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Knights of the Vine RUSSIA


Postcard from Belarus

Wedding Bells - Belarusian and Russian Marriage Traditions
By Anne Coombes

It may be true that 65% of all Russian marriages end in divorce (68% in Belarus) but this does not deter young people from taking the plunge. In both countries, the average age at which women marry is still an innocent yet optimistic 22; it is 24 for men. Many wedding palaces are seeing more couples tie the knot than ever before.

We all know how much our ex-Soviet friends love to kick up their heels, so its hardly surprising that weddings are an occasion for the ultimate in partying: dancing and drinking until dawn are almost obligatory. The official registry procedure is a simple affair which covers the legal side of marriage. It is usually carried out a few weeks before the big event, which is a huge church wedding followed by a wildly extravagant reception.

In fact, the fun starts well before the ceremony, with the groom is put through a series of challenges. As he climbs up to the brides apartment, he is likely to be assaulted by a barrage of posters poking fun at his entrance into the married state. On each landing, he might be given a task to accomplish: a song or a dance to perform, or a question to answer on his brides preferences for chocolates or flowers. To prove himself truly worthy of his bride, he might have to identify her from her gaggle of girlfriends in unusual ways: each of them hiding behind a corner, for example, and extending their feet for him to choose from, or several of them kissing a piece of paper to leave their lipstick marks. Once hes won her hand, he can carry her off.

Characteristically, its now de-rigueur for the wedding to be rather flamboyant, with long parades of beribboned cars, colourful showy outfits and a host of exotic entertainments at the reception: from snake charmers to belly dancers. Keeping up with the Popovs is a must. With guest lists often stretching into hundreds, there are a lot of people to impress. The traditional tour of the war memorials, when couples lay flowers to recognise their debt to those who sacrified their lives among the accompanying entourage of balloon-covered cars, loudly honking their horns, and the use of the occasion as a lengthy photo shoot, detract somewhat from the solemnity of the gesture. In Minsk, the most popular spots for such gatherings are beside the eternal flame in Victory Square and on the Isle of Tears in the River Svislach (the Afghan memorial).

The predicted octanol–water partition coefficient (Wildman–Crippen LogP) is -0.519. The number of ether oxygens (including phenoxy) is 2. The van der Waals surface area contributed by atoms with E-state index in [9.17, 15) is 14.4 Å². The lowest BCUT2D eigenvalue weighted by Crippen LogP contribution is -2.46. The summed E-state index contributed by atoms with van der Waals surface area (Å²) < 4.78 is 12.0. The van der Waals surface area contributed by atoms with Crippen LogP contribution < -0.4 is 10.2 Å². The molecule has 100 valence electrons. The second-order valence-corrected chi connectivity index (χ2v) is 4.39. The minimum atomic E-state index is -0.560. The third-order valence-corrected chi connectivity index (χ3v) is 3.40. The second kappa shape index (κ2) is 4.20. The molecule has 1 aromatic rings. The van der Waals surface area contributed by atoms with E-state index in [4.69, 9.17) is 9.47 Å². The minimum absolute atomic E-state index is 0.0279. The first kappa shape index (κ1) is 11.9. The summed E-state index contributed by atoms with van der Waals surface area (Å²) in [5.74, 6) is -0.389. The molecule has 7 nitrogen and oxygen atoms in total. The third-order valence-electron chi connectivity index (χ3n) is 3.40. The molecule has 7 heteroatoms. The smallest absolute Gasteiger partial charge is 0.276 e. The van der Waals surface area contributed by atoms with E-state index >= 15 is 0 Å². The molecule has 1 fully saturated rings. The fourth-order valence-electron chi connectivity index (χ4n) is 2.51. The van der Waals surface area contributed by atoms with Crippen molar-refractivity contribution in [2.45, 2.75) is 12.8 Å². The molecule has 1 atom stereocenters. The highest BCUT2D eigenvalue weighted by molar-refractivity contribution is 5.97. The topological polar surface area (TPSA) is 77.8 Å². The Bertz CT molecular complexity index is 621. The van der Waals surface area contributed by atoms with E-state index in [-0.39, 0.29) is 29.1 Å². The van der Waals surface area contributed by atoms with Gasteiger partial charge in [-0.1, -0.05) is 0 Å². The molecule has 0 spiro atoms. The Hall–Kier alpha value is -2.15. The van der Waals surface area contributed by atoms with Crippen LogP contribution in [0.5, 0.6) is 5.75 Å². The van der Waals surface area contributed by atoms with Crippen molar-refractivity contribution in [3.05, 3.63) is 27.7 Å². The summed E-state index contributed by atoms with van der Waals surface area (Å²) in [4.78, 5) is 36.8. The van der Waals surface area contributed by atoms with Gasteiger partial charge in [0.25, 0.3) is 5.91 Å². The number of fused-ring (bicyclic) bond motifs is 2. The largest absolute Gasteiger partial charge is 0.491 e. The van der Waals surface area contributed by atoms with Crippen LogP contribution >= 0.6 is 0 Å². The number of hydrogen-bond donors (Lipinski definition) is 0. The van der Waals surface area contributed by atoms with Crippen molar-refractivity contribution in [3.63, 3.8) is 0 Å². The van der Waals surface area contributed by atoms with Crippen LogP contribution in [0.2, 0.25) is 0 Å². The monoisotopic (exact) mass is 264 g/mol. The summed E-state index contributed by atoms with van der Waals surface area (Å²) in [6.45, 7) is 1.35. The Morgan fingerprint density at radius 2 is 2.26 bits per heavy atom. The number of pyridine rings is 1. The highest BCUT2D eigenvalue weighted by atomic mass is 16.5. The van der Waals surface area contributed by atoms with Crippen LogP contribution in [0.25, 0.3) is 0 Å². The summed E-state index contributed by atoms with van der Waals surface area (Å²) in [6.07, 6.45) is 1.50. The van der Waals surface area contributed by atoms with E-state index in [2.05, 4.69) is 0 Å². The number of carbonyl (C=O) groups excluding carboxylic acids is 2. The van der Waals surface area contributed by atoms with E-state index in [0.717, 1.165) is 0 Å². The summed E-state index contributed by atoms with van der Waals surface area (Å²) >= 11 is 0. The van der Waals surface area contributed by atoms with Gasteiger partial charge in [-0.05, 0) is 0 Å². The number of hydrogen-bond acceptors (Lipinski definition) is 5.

Harking back to more modest times, the Belarusian Culture Fund recently revived an ancient ritual whereby bride and groom visit a local potter to make their own dishes, the symbolic foundation of their family. A special pot is constructed, with each partner making one half. The potter helps them join the two halves together and the dish thereafter represents the integrity of their family.

Of course, one of the most important parts of the wedding is the marital kiss, since this seals the bride and grooms love for one another. To encourage as much lip-action as possible, guests at Russian and Belarusian weddings love to indulge in horseplay. At every toast, they proclaim the champagne to be bitter (shouting "Gorko!"). The only way to remedy the situation is for the newly-weds to kiss until the wine is transformed rendered sweet by their affection. Another Soviet tradition, imported from Georgia, is kidnapping the bride. The grooms friends steal her so that the guests are obliged to pool their spare cash as a ransom, which is later given to the couple as a gift. The whole elaborate carry-on recalls the bride being carried off by enemies in times of old.